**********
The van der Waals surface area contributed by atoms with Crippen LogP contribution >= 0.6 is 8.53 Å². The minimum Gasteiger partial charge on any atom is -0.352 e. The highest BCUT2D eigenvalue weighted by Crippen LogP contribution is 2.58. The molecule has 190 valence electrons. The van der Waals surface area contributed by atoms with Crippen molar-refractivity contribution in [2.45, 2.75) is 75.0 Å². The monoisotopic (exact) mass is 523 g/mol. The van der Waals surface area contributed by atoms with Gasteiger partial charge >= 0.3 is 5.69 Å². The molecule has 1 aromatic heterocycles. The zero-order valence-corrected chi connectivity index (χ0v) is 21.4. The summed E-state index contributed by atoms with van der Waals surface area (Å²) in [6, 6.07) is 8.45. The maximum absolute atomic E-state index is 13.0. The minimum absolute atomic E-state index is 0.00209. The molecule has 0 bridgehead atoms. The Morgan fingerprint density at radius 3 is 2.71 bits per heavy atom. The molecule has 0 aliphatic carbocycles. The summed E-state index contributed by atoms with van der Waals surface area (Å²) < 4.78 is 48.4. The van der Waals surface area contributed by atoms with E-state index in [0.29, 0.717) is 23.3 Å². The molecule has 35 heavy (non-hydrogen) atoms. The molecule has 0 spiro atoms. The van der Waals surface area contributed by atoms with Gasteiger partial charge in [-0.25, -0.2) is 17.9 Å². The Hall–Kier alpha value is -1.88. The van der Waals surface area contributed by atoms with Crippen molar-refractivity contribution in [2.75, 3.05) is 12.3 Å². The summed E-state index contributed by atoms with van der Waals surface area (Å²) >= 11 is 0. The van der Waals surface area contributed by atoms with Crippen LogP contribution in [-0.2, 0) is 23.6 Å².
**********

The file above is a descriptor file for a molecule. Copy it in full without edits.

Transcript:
The van der Waals surface area contributed by atoms with Crippen LogP contribution >= 0.6 is 8.53 Å². The minimum Gasteiger partial charge on any atom is -0.352 e. The highest BCUT2D eigenvalue weighted by Crippen LogP contribution is 2.58. The molecule has 190 valence electrons. The van der Waals surface area contributed by atoms with Crippen molar-refractivity contribution in [2.45, 2.75) is 75.0 Å². The monoisotopic (exact) mass is 523 g/mol. The van der Waals surface area contributed by atoms with Gasteiger partial charge >= 0.3 is 5.69 Å². The molecule has 1 aromatic heterocycles. The zero-order valence-corrected chi connectivity index (χ0v) is 21.4. The summed E-state index contributed by atoms with van der Waals surface area (Å²) in [6, 6.07) is 8.45. The maximum absolute atomic E-state index is 13.0. The minimum absolute atomic E-state index is 0.00209. The molecule has 0 bridgehead atoms. The Morgan fingerprint density at radius 3 is 2.71 bits per heavy atom. The molecule has 0 aliphatic carbocycles. The summed E-state index contributed by atoms with van der Waals surface area (Å²) < 4.78 is 48.4. The van der Waals surface area contributed by atoms with E-state index in [0.29, 0.717) is 23.3 Å². The molecule has 35 heavy (non-hydrogen) atoms. The molecule has 0 spiro atoms. The van der Waals surface area contributed by atoms with Gasteiger partial charge in [-0.25, -0.2) is 17.9 Å². The Hall–Kier alpha value is -1.88. The van der Waals surface area contributed by atoms with Crippen molar-refractivity contribution in [2.75, 3.05) is 12.3 Å². The summed E-state index contributed by atoms with van der Waals surface area (Å²) >= 11 is 0. The van der Waals surface area contributed by atoms with Crippen LogP contribution in [-0.2, 0) is 23.6 Å².